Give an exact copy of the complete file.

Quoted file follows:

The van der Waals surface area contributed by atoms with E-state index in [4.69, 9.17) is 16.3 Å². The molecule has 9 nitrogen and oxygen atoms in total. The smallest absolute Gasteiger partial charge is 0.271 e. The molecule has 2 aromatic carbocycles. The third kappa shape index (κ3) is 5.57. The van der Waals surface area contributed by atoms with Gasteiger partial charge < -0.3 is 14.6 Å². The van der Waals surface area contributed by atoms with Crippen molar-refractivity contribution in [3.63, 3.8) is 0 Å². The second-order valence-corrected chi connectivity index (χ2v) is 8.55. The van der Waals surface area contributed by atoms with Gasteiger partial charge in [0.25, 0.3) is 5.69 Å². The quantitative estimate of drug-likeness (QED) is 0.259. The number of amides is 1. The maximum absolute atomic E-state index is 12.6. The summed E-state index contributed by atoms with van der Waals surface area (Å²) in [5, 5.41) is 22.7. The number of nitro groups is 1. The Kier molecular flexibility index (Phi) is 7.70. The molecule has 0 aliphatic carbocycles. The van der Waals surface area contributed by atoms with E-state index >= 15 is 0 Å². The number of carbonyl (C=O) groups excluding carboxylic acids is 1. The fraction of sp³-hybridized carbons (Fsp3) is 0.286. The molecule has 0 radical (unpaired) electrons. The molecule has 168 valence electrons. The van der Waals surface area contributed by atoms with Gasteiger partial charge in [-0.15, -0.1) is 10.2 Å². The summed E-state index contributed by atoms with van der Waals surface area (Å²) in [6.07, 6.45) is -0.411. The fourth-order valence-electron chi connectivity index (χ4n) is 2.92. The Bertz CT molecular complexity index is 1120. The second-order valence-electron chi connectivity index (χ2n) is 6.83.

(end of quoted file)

The van der Waals surface area contributed by atoms with E-state index in [4.69, 9.17) is 16.3 Å². The molecule has 9 nitrogen and oxygen atoms in total. The smallest absolute Gasteiger partial charge is 0.271 e. The molecule has 2 aromatic carbocycles. The third kappa shape index (κ3) is 5.57. The van der Waals surface area contributed by atoms with Gasteiger partial charge < -0.3 is 14.6 Å². The van der Waals surface area contributed by atoms with Crippen molar-refractivity contribution in [3.63, 3.8) is 0 Å². The second-order valence-corrected chi connectivity index (χ2v) is 8.55. The van der Waals surface area contributed by atoms with Gasteiger partial charge in [0.25, 0.3) is 5.69 Å². The quantitative estimate of drug-likeness (QED) is 0.259. The number of amides is 1. The maximum absolute atomic E-state index is 12.6. The summed E-state index contributed by atoms with van der Waals surface area (Å²) in [5, 5.41) is 22.7. The number of nitro groups is 1. The Kier molecular flexibility index (Phi) is 7.70. The molecule has 0 aliphatic carbocycles. The van der Waals surface area contributed by atoms with E-state index >= 15 is 0 Å². The number of carbonyl (C=O) groups excluding carboxylic acids is 1. The fraction of sp³-hybridized carbons (Fsp3) is 0.286. The molecule has 0 radical (unpaired) electrons. The molecule has 168 valence electrons. The van der Waals surface area contributed by atoms with Gasteiger partial charge in [-0.15, -0.1) is 10.2 Å². The summed E-state index contributed by atoms with van der Waals surface area (Å²) in [6.07, 6.45) is -0.411. The fourth-order valence-electron chi connectivity index (χ4n) is 2.92. The Bertz CT molecular complexity index is 1120. The second-order valence-electron chi connectivity index (χ2n) is 6.83.